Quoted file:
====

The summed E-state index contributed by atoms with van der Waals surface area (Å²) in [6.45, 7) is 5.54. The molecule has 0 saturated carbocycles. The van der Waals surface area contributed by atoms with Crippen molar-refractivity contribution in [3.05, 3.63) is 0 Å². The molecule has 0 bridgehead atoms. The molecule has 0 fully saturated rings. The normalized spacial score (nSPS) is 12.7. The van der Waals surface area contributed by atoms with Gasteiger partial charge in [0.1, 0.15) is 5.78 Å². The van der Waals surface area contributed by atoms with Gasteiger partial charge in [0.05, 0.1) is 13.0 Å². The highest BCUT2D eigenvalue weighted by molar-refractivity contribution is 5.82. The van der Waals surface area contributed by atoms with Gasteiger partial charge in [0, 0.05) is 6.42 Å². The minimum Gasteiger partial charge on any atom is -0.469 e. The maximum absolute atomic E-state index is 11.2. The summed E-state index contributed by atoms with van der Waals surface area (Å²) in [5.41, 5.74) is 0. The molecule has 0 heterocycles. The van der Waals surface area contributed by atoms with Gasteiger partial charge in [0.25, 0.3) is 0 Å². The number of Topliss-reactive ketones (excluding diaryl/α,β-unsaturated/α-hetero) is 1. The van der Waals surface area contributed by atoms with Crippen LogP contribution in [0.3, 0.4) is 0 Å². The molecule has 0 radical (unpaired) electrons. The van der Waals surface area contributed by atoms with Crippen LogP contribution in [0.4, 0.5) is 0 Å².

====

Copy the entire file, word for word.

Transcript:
The summed E-state index contributed by atoms with van der Waals surface area (Å²) in [6.45, 7) is 5.54. The molecule has 0 saturated carbocycles. The van der Waals surface area contributed by atoms with Crippen molar-refractivity contribution in [3.05, 3.63) is 0 Å². The molecule has 0 bridgehead atoms. The molecule has 0 fully saturated rings. The normalized spacial score (nSPS) is 12.7. The van der Waals surface area contributed by atoms with Gasteiger partial charge in [0.1, 0.15) is 5.78 Å². The van der Waals surface area contributed by atoms with Gasteiger partial charge in [0.05, 0.1) is 13.0 Å². The highest BCUT2D eigenvalue weighted by molar-refractivity contribution is 5.82. The van der Waals surface area contributed by atoms with Gasteiger partial charge in [0, 0.05) is 6.42 Å². The minimum Gasteiger partial charge on any atom is -0.469 e. The maximum absolute atomic E-state index is 11.2. The summed E-state index contributed by atoms with van der Waals surface area (Å²) in [5.41, 5.74) is 0. The molecule has 0 heterocycles. The van der Waals surface area contributed by atoms with Gasteiger partial charge in [0.25, 0.3) is 0 Å². The number of Topliss-reactive ketones (excluding diaryl/α,β-unsaturated/α-hetero) is 1. The van der Waals surface area contributed by atoms with Crippen LogP contribution in [0.3, 0.4) is 0 Å². The molecule has 0 radical (unpaired) electrons. The van der Waals surface area contributed by atoms with Crippen LogP contribution in [0.4, 0.5) is 0 Å².